Michel Gobat's research interests focus on the impact of U.S. intervention in the Caribbean basin, and the nature of revolutionary processes in this region during the twentieth century. He completed a book entitled Confronting the American Dream: Nicaragua under U.S. Imperial Rule (2005). Based on research in Nicaraguan and U.S. archives, the book explores the effects of Americanization in Nicaragua from the heyday of Manifest Destiny through the U.S. military occupation of 1912-33. Michel has presented aspects of this work at conferences in the United States and Central America.
He received his PhD from the University of Chicago in 1998.
He teaches courses on the history of modern Latin America; U.S.-Latin American relations; U.S. intervention in the Caribbean basin; and Latin American revolutions. Courses recently taught include:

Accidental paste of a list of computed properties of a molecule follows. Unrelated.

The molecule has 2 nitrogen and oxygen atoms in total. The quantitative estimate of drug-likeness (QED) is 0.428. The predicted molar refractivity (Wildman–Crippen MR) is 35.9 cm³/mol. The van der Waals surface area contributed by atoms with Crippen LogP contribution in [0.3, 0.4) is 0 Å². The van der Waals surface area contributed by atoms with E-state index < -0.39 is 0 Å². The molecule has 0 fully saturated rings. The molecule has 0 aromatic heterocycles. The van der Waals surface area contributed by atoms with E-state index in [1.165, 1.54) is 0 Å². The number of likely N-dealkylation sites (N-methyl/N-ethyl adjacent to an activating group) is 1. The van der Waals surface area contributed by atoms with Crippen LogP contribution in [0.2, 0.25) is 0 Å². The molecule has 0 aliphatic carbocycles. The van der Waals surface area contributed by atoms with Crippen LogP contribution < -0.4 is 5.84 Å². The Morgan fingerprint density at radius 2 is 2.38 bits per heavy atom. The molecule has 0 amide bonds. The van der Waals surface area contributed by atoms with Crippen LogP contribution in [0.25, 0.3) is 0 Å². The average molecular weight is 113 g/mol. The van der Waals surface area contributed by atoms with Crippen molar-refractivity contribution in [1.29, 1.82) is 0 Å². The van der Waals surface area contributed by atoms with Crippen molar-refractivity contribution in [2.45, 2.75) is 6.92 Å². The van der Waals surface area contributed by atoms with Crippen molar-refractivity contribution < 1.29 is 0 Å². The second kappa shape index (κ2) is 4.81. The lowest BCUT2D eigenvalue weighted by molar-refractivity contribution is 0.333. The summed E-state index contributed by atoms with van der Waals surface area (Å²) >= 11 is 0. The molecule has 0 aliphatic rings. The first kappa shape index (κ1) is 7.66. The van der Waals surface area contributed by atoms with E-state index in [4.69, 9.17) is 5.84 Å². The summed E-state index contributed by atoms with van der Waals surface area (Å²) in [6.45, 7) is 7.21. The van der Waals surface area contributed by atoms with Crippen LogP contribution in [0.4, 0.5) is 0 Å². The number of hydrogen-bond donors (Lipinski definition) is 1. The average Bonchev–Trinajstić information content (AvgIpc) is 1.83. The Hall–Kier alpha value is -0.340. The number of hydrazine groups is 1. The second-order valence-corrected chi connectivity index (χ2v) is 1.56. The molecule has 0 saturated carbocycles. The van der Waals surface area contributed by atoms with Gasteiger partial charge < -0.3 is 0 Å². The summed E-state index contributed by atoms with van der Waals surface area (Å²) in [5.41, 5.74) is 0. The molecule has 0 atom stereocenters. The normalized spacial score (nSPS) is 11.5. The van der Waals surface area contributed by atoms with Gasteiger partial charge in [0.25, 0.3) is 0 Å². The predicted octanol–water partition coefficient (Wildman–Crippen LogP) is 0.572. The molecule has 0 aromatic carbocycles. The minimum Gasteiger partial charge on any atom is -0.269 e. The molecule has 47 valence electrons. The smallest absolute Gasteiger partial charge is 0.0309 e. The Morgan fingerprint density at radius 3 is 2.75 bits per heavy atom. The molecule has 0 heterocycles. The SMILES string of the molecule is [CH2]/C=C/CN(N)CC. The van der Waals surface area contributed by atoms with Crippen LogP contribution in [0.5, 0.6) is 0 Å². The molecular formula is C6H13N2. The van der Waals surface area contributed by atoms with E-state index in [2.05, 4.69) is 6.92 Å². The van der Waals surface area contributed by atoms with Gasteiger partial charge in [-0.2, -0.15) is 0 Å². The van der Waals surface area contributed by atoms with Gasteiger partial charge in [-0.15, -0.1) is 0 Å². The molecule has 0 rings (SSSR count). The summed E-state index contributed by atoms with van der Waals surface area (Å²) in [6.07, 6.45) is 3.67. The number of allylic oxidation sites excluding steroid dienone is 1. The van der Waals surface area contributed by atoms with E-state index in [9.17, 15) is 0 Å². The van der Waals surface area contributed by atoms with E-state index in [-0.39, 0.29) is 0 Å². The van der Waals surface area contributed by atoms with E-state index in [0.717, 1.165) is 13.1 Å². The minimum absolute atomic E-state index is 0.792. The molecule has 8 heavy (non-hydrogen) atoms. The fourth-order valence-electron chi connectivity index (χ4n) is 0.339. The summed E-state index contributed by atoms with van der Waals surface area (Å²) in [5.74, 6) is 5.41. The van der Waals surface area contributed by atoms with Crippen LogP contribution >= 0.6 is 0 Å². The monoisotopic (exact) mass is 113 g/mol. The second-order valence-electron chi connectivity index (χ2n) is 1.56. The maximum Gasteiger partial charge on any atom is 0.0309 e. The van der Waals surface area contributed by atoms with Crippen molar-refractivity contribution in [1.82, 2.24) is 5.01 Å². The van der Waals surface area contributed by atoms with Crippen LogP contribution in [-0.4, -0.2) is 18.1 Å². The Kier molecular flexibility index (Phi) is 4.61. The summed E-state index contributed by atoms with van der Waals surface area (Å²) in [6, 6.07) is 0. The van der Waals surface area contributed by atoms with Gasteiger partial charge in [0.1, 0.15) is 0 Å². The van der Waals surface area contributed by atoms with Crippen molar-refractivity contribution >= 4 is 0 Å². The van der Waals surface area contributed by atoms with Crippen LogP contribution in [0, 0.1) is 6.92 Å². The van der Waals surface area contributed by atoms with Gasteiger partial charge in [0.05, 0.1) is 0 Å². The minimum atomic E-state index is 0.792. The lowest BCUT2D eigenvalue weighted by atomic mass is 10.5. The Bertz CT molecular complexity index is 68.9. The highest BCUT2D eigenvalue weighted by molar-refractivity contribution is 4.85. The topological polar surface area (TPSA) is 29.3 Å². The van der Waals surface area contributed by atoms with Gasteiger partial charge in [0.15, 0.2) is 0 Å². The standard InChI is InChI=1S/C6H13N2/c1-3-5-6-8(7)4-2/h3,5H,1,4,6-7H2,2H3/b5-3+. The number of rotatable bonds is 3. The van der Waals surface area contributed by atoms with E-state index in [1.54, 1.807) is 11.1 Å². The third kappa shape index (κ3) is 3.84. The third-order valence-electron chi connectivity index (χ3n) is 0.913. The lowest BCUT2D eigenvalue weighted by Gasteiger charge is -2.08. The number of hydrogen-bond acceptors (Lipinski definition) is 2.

- 16W:051 Colloquium for History Majors (World)
- 16W:114 Latin America & U.S.: Historical Perspective
- 16W:115 Latin American Revolution
- 16:288 Readings in Latin American History
- Arts and Humanities Initiative Award, University of Iowa (2004-05)
- International Programs Travel Grant, University of Iowa (2004)
- National Endowment for the Humanities Fellowship (2000-01)
- Old Gold Fellowship, University of Iowa (2000)
- Sawyer Doctoral Fellowship through Harvard University Trade Union Program (1996-97)
- Swiss National Fund for Scientific Research Grant (1995)
- MacArthur-CASPIC Scholar Award, University of Chicago (1993-94)